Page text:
The business rescue provisions in the Companies Act are regarded as progressive and world class and there is evidence that it has worked well.
Yet a 2016 survey showed that more distressed businesses opted for an informal approach and appear to be more successful than those opting for the remedies of the Companies Act.
Business rescue in terms of the Companies Act is a process whereby the company informs stakeholders of its situation and a business rescue practitioner is appointed to try and salvage the company. A moratorium is placed on creditors which gives the practitioner room to find a solution.
With an informal arrangement, the business enters negotiations with some or all of its creditors.
The two significant differences between the two approaches are that –
Once a company becomes aware that it has run into or is going to experience financial difficulties, the directors are required by the Companies Act to perform liquidity and solvency tests and if these show the business cannot meet its obligations for the next six months, then it is required to either declare insolvency or apply for business rescue. Should the directors decide not to proceed with business rescue or liquidation, they are obliged to provide stakeholders with reasons for their decision in writing – hence the company’s stressed position is revealed to the public.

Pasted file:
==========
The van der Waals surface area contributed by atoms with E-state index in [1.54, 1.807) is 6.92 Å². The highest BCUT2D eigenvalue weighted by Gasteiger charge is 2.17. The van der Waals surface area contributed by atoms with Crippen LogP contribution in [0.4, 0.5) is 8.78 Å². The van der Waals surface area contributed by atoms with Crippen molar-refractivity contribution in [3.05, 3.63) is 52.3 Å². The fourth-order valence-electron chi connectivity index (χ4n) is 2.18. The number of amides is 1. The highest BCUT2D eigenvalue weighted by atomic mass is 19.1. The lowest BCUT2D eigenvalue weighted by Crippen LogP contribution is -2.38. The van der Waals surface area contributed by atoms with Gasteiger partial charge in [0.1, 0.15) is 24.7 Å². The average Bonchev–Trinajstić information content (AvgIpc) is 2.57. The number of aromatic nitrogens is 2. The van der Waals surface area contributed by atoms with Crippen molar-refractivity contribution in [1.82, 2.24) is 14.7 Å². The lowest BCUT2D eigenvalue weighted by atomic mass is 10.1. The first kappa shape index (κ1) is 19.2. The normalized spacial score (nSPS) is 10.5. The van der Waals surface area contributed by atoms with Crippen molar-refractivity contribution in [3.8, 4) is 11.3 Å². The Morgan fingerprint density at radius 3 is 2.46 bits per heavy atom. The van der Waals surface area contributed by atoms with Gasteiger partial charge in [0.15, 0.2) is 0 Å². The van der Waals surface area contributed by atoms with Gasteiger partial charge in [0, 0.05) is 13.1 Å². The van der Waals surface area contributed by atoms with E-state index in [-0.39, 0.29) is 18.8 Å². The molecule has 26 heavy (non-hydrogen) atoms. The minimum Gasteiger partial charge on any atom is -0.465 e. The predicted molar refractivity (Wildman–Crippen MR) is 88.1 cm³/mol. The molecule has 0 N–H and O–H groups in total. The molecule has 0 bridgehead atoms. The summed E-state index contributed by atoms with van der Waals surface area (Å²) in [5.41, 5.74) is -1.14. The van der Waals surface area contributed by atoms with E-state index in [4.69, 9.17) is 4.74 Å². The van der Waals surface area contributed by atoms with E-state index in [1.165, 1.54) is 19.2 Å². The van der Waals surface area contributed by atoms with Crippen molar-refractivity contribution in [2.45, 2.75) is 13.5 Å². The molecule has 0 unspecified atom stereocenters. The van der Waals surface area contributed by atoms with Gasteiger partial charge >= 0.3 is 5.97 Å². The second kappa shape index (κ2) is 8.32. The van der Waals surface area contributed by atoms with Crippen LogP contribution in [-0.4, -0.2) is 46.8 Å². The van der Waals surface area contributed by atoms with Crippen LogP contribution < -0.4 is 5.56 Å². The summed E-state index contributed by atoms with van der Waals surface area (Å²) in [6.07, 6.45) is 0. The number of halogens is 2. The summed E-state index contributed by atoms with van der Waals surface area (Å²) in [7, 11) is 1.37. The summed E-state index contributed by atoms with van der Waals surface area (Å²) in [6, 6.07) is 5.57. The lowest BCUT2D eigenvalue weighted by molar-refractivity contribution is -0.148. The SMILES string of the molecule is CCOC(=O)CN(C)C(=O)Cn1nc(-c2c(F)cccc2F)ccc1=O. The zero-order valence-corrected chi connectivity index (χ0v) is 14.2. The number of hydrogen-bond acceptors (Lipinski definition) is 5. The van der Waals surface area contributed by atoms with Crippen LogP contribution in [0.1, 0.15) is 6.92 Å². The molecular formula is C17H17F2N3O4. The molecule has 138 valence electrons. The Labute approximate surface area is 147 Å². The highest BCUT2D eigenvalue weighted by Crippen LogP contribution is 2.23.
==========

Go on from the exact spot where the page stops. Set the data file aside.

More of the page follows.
Therefore, if you want to take the informal route you need to do this before the business becomes financially stressed as above.
You will also need to present creditors with a credible plan when you embark on this option. Clearly, monitoring of the cash position and planning a comprehensive strategy are critical to the success of the informal turnaround process.
Directors are personally liable for any losses as a result of their actions or inactions if it can be shown that they acted recklessly or negligently. So, plan accordingly and carefully. Remember also that staff and stakeholders could be financially ruined if the business fails.